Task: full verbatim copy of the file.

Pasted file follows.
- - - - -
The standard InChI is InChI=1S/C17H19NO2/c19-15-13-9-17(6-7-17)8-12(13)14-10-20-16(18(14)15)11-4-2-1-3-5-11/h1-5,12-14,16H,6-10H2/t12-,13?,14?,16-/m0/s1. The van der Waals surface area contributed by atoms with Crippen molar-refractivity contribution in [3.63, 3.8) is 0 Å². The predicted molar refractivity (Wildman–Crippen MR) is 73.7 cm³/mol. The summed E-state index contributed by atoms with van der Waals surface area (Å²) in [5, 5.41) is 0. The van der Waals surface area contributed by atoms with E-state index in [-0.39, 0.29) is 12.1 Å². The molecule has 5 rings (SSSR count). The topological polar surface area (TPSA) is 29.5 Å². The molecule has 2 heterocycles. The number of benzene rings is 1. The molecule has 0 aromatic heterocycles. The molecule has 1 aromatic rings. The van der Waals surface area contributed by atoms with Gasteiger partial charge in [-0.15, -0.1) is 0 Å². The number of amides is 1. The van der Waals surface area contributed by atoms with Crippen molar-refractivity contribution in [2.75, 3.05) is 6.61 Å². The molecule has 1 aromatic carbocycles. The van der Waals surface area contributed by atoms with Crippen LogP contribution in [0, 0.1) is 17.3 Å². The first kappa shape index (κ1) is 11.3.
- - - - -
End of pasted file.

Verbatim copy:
The standard InChI is InChI=1S/C17H19NO2/c19-15-13-9-17(6-7-17)8-12(13)14-10-20-16(18(14)15)11-4-2-1-3-5-11/h1-5,12-14,16H,6-10H2/t12-,13?,14?,16-/m0/s1. The van der Waals surface area contributed by atoms with Crippen molar-refractivity contribution in [3.63, 3.8) is 0 Å². The predicted molar refractivity (Wildman–Crippen MR) is 73.7 cm³/mol. The summed E-state index contributed by atoms with van der Waals surface area (Å²) in [5, 5.41) is 0. The van der Waals surface area contributed by atoms with E-state index in [-0.39, 0.29) is 12.1 Å². The molecule has 5 rings (SSSR count). The topological polar surface area (TPSA) is 29.5 Å². The molecule has 2 heterocycles. The number of benzene rings is 1. The molecule has 0 aromatic heterocycles. The molecule has 1 aromatic rings. The van der Waals surface area contributed by atoms with Gasteiger partial charge in [-0.15, -0.1) is 0 Å². The number of amides is 1. The van der Waals surface area contributed by atoms with Crippen molar-refractivity contribution in [2.75, 3.05) is 6.61 Å². The molecule has 1 aromatic carbocycles. The van der Waals surface area contributed by atoms with Crippen LogP contribution in [0, 0.1) is 17.3 Å². The first kappa shape index (κ1) is 11.3.